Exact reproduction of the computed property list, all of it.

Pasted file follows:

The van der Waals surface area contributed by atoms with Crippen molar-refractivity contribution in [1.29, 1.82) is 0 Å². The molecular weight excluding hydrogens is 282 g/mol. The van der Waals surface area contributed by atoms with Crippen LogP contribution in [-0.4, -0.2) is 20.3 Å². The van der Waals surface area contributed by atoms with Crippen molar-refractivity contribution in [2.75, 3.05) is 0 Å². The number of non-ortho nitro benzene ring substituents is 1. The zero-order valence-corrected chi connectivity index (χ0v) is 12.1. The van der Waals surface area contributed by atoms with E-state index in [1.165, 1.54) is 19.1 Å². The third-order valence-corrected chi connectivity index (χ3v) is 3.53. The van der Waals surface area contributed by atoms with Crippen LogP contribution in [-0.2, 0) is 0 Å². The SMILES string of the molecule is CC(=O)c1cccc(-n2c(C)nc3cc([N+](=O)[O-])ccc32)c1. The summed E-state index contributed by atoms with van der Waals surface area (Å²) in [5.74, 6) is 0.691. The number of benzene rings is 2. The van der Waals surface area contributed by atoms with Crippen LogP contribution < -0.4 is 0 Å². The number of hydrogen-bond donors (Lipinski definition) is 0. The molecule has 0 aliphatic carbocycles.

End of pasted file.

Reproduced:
The van der Waals surface area contributed by atoms with Crippen molar-refractivity contribution in [1.29, 1.82) is 0 Å². The molecular weight excluding hydrogens is 282 g/mol. The van der Waals surface area contributed by atoms with Crippen LogP contribution in [-0.4, -0.2) is 20.3 Å². The van der Waals surface area contributed by atoms with Crippen molar-refractivity contribution in [2.75, 3.05) is 0 Å². The number of non-ortho nitro benzene ring substituents is 1. The zero-order valence-corrected chi connectivity index (χ0v) is 12.1. The van der Waals surface area contributed by atoms with E-state index in [1.165, 1.54) is 19.1 Å². The third-order valence-corrected chi connectivity index (χ3v) is 3.53. The van der Waals surface area contributed by atoms with Crippen LogP contribution in [-0.2, 0) is 0 Å². The SMILES string of the molecule is CC(=O)c1cccc(-n2c(C)nc3cc([N+](=O)[O-])ccc32)c1. The summed E-state index contributed by atoms with van der Waals surface area (Å²) in [5.74, 6) is 0.691. The number of benzene rings is 2. The van der Waals surface area contributed by atoms with Crippen LogP contribution < -0.4 is 0 Å². The number of hydrogen-bond donors (Lipinski definition) is 0. The molecule has 0 aliphatic carbocycles.